Security and Using OSX: LapCop and a Missing Manual
I heard a sad tale of a Bangkok student whose 15" PowerBook was stolen only a few days after purchase. Not only was this story confirmed locally, but in the Siam area, at least three more computers have been lost.
The attractiveness of a laptop computer is the very weakness that makes it so stealable. A first step in security is never to leave it where light fingers operate. It takes a second for a laptop (or a bag) to disappear. It is not simply the cost of the computer that causes disruption. A student might have project work or homework. I have much information (all backed up several times). What do you have on your machine?
I prepare for the worst. The serial numbers of my computers are locked away, so they are traceable. That student also had his serial number (SW852327TRG3): it is now on the Internet. To find a number, click on the Apple icon and select "About this Mac". Where the version number is shown, click and the build number will appear. Click again and the serial number is displayed.
I lock the computer with Open Firmware Password in the Utilities folder. Once activated, the computer cannot be started with a disk (the passwords cannot be changed) or using keystrokes. This was demonstrated recently at Creative World. Maccenter offered to check the computer. No need to worry about the password, their test disk would bypass that, I was told. Minutes later, the technician came running after me: they could not get in. I entered the password and the tests went ahead (all OK too).
Another tool is LapCop from SweetCocoa. I wrote about this in 2003. It has been updated as OSX has evolved.
Lapcop's task is to "phone home". When I change location and access the Internet, it secretly sends e-mail with a message with an IP number. Also included is the serial number of the computer and my address. With the IP number it is possible to trace where it is being used.
LapCop used to be invisible as a utility. There is now a Preference Pane. I chose to show this only in the Adminstrators' account, so it is not visible in my working account on the PowerBook. One nice touch is the addition of a check to ensure that the mail is being sent correctly.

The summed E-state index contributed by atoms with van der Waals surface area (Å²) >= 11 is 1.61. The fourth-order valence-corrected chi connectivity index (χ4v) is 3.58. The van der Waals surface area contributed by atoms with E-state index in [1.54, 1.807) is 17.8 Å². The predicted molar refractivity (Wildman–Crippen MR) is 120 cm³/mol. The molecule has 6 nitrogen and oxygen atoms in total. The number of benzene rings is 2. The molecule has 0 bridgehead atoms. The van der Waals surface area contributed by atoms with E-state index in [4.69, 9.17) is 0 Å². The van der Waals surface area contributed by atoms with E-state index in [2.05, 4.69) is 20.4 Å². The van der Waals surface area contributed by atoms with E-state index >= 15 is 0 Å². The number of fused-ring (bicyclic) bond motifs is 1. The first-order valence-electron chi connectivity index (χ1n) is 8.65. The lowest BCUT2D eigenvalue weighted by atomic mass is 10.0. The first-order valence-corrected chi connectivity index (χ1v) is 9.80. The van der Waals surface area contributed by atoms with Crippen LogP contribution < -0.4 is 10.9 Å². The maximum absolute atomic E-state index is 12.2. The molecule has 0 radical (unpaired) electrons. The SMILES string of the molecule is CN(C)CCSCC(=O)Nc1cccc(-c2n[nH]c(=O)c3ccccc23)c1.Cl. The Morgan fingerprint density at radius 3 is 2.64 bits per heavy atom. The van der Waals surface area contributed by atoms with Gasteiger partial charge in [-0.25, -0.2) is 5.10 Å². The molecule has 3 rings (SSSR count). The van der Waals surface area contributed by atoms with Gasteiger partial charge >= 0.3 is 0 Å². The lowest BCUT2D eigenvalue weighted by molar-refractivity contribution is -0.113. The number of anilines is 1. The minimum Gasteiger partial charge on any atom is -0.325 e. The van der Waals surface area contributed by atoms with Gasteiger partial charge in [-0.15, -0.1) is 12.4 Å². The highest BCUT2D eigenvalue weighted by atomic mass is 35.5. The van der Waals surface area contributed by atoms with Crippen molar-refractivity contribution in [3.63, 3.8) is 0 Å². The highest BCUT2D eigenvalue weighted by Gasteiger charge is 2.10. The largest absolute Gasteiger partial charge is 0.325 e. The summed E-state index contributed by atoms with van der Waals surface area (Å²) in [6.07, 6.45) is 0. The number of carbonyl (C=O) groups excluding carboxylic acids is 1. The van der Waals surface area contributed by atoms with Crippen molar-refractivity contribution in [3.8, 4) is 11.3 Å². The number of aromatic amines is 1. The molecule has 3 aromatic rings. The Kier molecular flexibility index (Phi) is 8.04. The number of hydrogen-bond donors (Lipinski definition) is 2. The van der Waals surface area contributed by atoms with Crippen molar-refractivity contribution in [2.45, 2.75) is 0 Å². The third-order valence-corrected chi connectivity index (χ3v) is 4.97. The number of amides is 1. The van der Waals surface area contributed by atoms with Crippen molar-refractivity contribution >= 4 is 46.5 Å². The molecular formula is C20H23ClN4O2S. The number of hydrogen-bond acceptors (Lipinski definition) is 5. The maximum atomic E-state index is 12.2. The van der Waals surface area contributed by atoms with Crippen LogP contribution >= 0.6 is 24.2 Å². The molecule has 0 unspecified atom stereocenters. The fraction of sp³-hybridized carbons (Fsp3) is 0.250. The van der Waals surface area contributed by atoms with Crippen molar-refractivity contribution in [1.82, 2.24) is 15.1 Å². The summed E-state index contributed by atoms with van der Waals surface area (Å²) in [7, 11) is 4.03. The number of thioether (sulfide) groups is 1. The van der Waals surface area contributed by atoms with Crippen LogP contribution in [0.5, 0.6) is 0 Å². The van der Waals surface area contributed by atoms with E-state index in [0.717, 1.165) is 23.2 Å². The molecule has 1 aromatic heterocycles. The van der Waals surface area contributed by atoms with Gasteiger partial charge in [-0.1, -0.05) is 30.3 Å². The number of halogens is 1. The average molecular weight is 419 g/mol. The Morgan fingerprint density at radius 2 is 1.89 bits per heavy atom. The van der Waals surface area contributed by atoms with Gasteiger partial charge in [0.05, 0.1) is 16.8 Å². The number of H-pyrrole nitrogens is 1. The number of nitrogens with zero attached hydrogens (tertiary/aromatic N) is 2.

With LapCop, I might have some extra mails on a Saturday if I use the computer at Siam Discovery Centre, at TKPark or at the Central Pinklao mall, but compared with the scores of Spam mails I am sent daily it is a small inconvenience. Do not accept the possibility of loss: get even.
David Pogue's, Missing Manual series from O'Reilly books has been one of my favourites since the time I have used OSX. For ordinary users who want to find out the potential of the Mac in front of them it is invaluable. With the recent update to Tiger (the book covers 10.4.2), the Missing Manual for OSX needed considerable revising and new chapters. There was a delay while it was being rewritten: about 4 months, instead of Pogue's usual 10 weeks, but is now available, and is in Bangkok outlets (1290 baht).
Although Pogue did much of the work on beta versions of OSX, the finishing had to wait until the full release. Part of the delay was due to checking out OSX, but also looking for online tips that users make available. While Pogue likes the earlier Panther release, he commented (MacTeens video) that Spotlight and Dashboard were significant ways to enhance the work environment. It is the chapters on these that have added most weight: now almost 850 pages. There is still a chapter on OS 9; the ApppleScript chapter has Automator added.
The content is superb: there is far more here than I have been able to track down in the way I use OSX; and turning the pages there is always something new. He details some third party programs that are useful as well as useful bundled Apple applications.
As usual, the Missing Manual is printed in clear text with scores of relevant images and screen shots, plus occasional text boxes with extra tips. This is a valuable tool for anyone using OSX, and does include advice for those switching from Windows: as I have seen, those who try to use Macs in the same way they ran their Windows machines may generate problems.
As usual there are a comprehensive index and several appendices, such as the complete list of keystrokes. I would recommend this to any user of OSX who wants to do more than just check e-mail and write letters home.
For further information, e-mail to Graham K. Rogers.
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